Michel Joseph Martelly is a Haitian singer and former politician who served as the President of Haiti from May 2011 until February 2016. He is from Côte-de-fer, a commune located in the South East of Haiti. Martelly was one of Haiti's best-known musicians for over a decade, going by the stage name Sweet Micky. For business and musical reasons, Martelly has moved a number of times between the United States and Haiti. When travelling to the United States, Martelly mostly stays in Florida. After his presidency, Martelly returned to his former band and sang a carnival meringue entitled "Bal Bannan nan", as a response to Liliane Pierre Paul, a famous Haitian female journalist in Port-au-prince.
Joseph Emmanuel "Manno" Charlemagne was a Haitian political folk singer, songwriter and acoustic guitarist, political activist and politician. He recorded his political chansons in both French and in Creole. He lived abroad in exile twice, both during the 1980s and again during the years 1991–1994, when the country was ruled by a military junta led by Raoul Cédras.
Canada–Haiti relations are relations between Canada and Haiti. During the unsettled period from 1957 to 1990, Canada received many Haitian refugees, who now form a significant minority in Quebec. Canada participated in various international interventions in Haiti between 1994 and 2004, and continues to provide substantial aid to Haiti.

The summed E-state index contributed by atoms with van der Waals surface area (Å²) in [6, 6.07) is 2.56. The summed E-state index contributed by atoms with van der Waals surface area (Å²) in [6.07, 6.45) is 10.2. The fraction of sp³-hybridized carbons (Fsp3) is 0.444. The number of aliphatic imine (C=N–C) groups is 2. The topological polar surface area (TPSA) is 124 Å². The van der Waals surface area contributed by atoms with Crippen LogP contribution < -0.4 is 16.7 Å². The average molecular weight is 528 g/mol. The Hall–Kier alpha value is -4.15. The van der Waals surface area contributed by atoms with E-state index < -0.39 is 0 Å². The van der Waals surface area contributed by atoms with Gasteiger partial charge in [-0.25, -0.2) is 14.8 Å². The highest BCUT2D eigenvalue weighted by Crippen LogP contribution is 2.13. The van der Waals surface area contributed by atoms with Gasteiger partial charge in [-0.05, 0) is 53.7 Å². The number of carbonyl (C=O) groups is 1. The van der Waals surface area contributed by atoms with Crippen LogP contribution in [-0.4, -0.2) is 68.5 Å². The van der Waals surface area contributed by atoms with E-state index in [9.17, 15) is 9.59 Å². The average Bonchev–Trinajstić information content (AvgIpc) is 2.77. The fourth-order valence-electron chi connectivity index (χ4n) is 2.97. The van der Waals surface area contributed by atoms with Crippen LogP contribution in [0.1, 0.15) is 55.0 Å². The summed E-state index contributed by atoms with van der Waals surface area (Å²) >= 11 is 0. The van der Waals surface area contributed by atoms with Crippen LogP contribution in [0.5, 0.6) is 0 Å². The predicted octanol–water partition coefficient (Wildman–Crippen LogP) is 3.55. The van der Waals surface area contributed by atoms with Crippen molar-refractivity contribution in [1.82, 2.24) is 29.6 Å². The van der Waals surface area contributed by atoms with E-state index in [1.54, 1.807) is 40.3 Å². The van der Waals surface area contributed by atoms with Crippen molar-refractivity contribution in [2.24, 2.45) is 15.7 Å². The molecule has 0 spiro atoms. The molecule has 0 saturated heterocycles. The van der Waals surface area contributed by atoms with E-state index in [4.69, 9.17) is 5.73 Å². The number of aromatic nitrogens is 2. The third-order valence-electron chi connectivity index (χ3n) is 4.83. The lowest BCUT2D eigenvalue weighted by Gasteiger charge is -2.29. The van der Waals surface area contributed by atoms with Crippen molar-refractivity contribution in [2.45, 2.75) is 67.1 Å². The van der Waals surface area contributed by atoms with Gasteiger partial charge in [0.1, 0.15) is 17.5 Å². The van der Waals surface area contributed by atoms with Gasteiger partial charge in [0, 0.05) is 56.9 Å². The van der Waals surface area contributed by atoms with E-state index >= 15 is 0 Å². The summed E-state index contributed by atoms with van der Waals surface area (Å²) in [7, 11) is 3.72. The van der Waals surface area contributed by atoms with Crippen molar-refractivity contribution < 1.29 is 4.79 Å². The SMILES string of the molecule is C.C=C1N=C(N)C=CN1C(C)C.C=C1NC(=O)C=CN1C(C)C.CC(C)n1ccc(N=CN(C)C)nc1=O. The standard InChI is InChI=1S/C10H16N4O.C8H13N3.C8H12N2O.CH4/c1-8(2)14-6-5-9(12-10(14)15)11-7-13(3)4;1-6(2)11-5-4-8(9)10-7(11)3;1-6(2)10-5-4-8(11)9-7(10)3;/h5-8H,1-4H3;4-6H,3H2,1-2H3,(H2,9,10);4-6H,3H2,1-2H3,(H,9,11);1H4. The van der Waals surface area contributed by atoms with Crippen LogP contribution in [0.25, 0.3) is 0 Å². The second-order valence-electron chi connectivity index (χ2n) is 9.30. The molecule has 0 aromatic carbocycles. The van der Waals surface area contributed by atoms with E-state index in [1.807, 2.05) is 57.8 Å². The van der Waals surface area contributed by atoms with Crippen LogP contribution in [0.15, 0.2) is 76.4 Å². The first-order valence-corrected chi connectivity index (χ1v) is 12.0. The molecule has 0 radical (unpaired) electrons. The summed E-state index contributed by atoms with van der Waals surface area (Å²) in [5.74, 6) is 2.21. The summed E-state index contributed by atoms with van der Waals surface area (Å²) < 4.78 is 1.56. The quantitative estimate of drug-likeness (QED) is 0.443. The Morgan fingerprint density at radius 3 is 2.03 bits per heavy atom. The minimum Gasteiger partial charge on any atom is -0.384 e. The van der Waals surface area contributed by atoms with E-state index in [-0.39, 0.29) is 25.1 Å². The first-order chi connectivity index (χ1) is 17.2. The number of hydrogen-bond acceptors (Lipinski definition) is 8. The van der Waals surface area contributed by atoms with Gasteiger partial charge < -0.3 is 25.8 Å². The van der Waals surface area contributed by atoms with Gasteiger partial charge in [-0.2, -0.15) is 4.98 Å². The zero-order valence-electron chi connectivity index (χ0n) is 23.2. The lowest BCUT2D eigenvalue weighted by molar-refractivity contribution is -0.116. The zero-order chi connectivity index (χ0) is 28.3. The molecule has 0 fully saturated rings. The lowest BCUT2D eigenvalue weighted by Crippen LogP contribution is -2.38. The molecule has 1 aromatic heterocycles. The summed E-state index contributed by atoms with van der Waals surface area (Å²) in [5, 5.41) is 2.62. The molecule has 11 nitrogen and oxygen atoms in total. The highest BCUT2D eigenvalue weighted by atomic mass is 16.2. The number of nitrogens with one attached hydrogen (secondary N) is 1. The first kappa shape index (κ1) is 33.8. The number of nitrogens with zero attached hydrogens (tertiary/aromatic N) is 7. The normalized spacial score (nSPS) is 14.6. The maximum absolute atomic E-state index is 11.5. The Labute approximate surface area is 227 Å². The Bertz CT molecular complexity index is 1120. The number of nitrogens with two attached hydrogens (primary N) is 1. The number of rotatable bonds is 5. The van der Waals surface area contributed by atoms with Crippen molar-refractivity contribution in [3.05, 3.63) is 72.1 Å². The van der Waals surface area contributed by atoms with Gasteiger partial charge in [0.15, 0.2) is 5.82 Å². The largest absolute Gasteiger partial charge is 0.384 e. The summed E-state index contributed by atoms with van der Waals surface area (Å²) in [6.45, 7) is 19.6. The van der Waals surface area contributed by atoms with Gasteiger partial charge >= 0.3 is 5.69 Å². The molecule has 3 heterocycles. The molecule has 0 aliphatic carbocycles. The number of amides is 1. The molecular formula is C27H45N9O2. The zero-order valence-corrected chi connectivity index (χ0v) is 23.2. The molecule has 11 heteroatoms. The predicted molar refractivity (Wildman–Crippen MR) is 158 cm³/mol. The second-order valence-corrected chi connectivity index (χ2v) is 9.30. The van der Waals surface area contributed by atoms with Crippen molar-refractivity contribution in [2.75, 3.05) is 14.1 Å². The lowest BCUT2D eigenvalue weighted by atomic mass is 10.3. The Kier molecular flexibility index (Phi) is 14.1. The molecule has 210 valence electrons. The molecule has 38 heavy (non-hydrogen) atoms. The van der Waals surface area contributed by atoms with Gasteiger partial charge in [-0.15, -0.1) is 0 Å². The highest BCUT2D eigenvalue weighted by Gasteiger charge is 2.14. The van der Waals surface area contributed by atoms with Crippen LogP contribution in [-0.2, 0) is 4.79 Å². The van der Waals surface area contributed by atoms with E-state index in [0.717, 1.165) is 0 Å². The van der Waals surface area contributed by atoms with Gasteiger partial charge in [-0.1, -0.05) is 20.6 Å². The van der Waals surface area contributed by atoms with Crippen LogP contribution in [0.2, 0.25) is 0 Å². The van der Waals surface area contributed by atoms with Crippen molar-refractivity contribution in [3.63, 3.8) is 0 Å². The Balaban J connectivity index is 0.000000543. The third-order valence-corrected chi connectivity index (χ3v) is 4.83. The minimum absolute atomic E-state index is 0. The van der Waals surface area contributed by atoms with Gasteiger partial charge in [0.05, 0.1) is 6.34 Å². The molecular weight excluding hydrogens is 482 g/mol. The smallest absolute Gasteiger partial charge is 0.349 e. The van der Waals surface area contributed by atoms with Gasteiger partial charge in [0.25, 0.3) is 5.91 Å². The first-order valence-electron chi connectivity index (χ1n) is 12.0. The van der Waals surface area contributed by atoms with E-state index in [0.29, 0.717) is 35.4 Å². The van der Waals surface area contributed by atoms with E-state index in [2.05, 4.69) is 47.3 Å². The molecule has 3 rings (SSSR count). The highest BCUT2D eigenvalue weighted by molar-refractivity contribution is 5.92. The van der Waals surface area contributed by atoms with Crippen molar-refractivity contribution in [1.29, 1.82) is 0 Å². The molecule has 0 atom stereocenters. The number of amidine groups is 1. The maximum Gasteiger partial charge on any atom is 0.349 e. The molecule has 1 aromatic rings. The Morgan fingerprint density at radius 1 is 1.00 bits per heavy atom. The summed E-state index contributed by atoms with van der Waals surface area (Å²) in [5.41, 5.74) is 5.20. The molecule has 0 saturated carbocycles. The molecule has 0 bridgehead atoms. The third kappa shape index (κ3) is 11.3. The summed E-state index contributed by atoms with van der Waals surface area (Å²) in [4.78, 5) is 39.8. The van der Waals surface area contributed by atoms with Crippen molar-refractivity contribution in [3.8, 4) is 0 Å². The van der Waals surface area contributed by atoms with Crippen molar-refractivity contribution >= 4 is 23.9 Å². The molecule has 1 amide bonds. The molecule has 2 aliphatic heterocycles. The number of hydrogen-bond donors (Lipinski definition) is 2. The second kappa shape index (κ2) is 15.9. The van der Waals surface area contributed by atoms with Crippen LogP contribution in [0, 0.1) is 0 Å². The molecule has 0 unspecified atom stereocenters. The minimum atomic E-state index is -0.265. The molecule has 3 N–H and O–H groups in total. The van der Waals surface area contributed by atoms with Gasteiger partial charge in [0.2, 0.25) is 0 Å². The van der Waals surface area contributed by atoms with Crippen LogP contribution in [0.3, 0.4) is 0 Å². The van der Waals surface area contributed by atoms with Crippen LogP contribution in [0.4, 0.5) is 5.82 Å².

United Nations Security Council resolution 873, adopted unanimously on 13 October 1993, after recalling resolutions 841 (1993), 861 (1993), 862 (1993) and 867 (1993), the Council noted the continued obstruction of the arrival of the United Nations Mission in Haiti (UNMIH) and the failure of the Armed Forces of Haiti to carry out their responsibilities and therefore reimposed international sanctions against Haiti that were previously suspended.
The 1991 Haitian coup d'état took place on 29 September 1991, when President Jean-Bertrand Aristide, elected eight months earlier in the 1990–91 Haitian general election, was deposed by the Armed Forces of Haiti. Haitian military officers, primarily Army General Raoul Cédras, Army Chief of Staff Phillipe Biamby and Chief of the National Police, Michel François led the coup. Aristide was sent into exile, his life only saved by the intervention of US, French and Venezuelan diplomats.
Leslie Delatour (1950–2001) was a Haitian economist who served as governor of the Bank of Haiti and Haiti's finance minister.
Corruption in Haiti is a scourge that corrodes all attempts to establish a rule of law, a sustainable democracy, and to improve the quality of life of Haiti's people. Haiti's corruption perception index is 25.44 Transparency International's 2017 Corruption Perception Index ranks the country 157th place out of 180 countries.
Three US Haitian and pro-democracy radio journalists were assassinated in Little Haiti, Miami, Florida, United States between 1991 and 1993.
|This article about a Haitian politician is a stub. You can help Wikipedia by expanding it.|